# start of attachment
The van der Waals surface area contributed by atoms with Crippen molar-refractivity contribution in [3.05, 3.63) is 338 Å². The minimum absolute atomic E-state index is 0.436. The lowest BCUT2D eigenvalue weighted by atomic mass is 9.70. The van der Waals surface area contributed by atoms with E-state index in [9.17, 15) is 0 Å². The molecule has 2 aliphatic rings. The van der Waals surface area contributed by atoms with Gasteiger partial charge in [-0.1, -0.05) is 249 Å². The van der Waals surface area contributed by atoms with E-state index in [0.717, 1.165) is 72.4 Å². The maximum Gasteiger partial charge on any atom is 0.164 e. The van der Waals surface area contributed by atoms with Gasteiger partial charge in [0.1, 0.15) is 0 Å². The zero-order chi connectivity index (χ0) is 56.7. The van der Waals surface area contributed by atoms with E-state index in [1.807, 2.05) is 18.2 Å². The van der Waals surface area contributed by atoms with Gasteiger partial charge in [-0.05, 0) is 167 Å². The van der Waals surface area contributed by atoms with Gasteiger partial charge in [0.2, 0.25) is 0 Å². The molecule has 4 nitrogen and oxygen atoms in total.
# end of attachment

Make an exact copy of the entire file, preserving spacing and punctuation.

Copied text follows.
The van der Waals surface area contributed by atoms with Crippen molar-refractivity contribution in [3.05, 3.63) is 338 Å². The minimum absolute atomic E-state index is 0.436. The lowest BCUT2D eigenvalue weighted by atomic mass is 9.70. The van der Waals surface area contributed by atoms with E-state index in [9.17, 15) is 0 Å². The molecule has 2 aliphatic rings. The van der Waals surface area contributed by atoms with Gasteiger partial charge in [-0.1, -0.05) is 249 Å². The van der Waals surface area contributed by atoms with E-state index in [0.717, 1.165) is 72.4 Å². The maximum Gasteiger partial charge on any atom is 0.164 e. The van der Waals surface area contributed by atoms with Gasteiger partial charge in [0.1, 0.15) is 0 Å². The zero-order chi connectivity index (χ0) is 56.7. The van der Waals surface area contributed by atoms with E-state index in [1.807, 2.05) is 18.2 Å². The van der Waals surface area contributed by atoms with Gasteiger partial charge in [-0.05, 0) is 167 Å². The van der Waals surface area contributed by atoms with Gasteiger partial charge in [0.2, 0.25) is 0 Å². The molecule has 4 nitrogen and oxygen atoms in total.